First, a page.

One of the measures I ended up using is closeness to power, operationalised as the walking distance to the national parliament (in countries with a bicameral parliament, I used the location of the lower house). This was a pragmatic choice. An alternative would have been to use the location of ministries, but then I’d have to come up with a way to pick the relevant ministry.

For measuring the liveliness of a neighbourhood, I used the number of convenience stores within half a kilometer, using data from Open Street Map. Obviously there are some limitations to this method. For example, some countries will be mapped in more detail than others. Also, there will be inconsistencies in how shops are classified (cf this discussion in Dutch about how to classify stores of chains like Blokker).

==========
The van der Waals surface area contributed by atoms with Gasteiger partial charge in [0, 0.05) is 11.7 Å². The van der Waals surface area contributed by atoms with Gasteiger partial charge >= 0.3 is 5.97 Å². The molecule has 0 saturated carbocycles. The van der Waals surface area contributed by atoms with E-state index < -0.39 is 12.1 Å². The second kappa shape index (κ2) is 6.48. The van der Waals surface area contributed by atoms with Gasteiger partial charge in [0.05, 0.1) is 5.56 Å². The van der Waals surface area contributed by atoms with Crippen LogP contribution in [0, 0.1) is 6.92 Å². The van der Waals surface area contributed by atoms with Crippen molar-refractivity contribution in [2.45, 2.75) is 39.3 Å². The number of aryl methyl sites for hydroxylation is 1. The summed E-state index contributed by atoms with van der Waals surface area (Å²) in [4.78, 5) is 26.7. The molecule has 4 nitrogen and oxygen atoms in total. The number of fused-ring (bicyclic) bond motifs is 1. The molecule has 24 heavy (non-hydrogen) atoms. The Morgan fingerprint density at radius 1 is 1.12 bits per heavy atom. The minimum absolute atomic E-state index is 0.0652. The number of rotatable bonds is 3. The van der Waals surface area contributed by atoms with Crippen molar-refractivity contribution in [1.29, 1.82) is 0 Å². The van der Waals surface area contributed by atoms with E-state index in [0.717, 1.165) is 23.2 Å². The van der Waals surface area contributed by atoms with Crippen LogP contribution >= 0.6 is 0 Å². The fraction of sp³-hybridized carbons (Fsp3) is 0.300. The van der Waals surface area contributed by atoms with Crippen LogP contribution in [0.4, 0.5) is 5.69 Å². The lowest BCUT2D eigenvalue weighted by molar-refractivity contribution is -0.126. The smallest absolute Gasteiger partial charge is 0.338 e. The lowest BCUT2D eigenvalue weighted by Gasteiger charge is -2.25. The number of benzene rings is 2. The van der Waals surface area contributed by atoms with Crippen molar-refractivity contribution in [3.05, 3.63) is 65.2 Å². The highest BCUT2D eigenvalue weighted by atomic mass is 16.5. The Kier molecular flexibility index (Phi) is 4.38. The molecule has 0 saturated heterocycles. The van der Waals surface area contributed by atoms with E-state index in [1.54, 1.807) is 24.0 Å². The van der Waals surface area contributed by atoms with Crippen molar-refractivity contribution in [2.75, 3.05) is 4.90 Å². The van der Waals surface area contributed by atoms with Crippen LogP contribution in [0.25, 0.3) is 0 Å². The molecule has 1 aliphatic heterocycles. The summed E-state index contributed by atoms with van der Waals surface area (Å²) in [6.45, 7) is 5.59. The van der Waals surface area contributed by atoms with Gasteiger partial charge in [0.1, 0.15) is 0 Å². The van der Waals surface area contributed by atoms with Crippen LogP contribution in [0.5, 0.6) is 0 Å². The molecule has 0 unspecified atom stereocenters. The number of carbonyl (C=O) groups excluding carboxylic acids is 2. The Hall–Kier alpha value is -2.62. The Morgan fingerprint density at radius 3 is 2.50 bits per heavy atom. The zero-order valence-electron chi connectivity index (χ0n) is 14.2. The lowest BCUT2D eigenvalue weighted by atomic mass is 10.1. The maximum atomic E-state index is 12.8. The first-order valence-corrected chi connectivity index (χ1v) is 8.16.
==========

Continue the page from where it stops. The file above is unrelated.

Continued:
Obviously, the convenience store score has not been properly validated. I’m not even sure whether objective measures of a neighbourhood’s liveliness exist. I checked this list of «coolest» neighbourhoods in Europe and all but one (Amsterdam Noord) have convenience stores nearby, but then again coolness isn’t the same as liveliness (I guess a neighbourhood can be uncool yet lively). Furthermore, being on a list of cool neighbourhoods isn’t necessarily an indicator of coolness.

Ideally I think a proper assessment of the convenience store score should include a comparison with measurements of criteria derived from Jane Jacob’s The death and life of great American cities: mixed primary uses, short blocks, buildings of various ages and density. I guess it should be possible to measure some of these with OSM data (especially the first two). However, that would require a deeper understanding of OSM classifications than I currently have.